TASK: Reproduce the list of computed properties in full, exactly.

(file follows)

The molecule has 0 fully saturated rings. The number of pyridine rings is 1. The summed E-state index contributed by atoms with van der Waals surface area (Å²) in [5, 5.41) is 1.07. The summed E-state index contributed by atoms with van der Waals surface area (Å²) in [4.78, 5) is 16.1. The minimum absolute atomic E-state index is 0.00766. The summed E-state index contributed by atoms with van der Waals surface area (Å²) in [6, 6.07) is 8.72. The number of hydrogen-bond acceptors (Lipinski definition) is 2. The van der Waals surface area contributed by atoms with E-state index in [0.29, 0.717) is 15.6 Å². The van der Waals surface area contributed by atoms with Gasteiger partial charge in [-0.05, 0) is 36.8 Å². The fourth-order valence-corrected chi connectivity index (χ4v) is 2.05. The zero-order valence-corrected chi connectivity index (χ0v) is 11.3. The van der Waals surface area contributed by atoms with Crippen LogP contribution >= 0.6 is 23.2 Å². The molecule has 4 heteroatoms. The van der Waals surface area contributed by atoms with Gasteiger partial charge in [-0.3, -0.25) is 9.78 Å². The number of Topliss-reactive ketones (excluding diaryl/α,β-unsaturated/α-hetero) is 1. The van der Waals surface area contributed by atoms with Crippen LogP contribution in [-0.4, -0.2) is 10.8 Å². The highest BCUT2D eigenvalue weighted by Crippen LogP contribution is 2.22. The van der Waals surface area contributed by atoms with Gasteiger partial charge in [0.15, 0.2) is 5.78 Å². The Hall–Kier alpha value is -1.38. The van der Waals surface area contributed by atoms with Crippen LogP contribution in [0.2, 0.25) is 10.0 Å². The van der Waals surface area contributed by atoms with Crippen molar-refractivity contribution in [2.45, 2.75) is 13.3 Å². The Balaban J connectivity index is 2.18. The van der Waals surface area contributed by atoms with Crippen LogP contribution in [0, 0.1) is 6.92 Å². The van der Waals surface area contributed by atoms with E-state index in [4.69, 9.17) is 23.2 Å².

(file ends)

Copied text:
The molecule has 0 fully saturated rings. The number of pyridine rings is 1. The summed E-state index contributed by atoms with van der Waals surface area (Å²) in [5, 5.41) is 1.07. The summed E-state index contributed by atoms with van der Waals surface area (Å²) in [4.78, 5) is 16.1. The minimum absolute atomic E-state index is 0.00766. The summed E-state index contributed by atoms with van der Waals surface area (Å²) in [6, 6.07) is 8.72. The number of hydrogen-bond acceptors (Lipinski definition) is 2. The van der Waals surface area contributed by atoms with E-state index in [0.29, 0.717) is 15.6 Å². The van der Waals surface area contributed by atoms with Gasteiger partial charge in [-0.05, 0) is 36.8 Å². The fourth-order valence-corrected chi connectivity index (χ4v) is 2.05. The zero-order valence-corrected chi connectivity index (χ0v) is 11.3. The van der Waals surface area contributed by atoms with Crippen LogP contribution >= 0.6 is 23.2 Å². The molecule has 4 heteroatoms. The van der Waals surface area contributed by atoms with Gasteiger partial charge in [-0.3, -0.25) is 9.78 Å². The number of Topliss-reactive ketones (excluding diaryl/α,β-unsaturated/α-hetero) is 1. The van der Waals surface area contributed by atoms with Crippen LogP contribution in [-0.4, -0.2) is 10.8 Å². The highest BCUT2D eigenvalue weighted by Crippen LogP contribution is 2.22. The van der Waals surface area contributed by atoms with Gasteiger partial charge in [0.15, 0.2) is 5.78 Å². The Hall–Kier alpha value is -1.38. The van der Waals surface area contributed by atoms with Crippen LogP contribution in [0.2, 0.25) is 10.0 Å². The van der Waals surface area contributed by atoms with Crippen molar-refractivity contribution in [2.45, 2.75) is 13.3 Å². The Balaban J connectivity index is 2.18. The van der Waals surface area contributed by atoms with Crippen LogP contribution in [0, 0.1) is 6.92 Å². The van der Waals surface area contributed by atoms with E-state index in [4.69, 9.17) is 23.2 Å².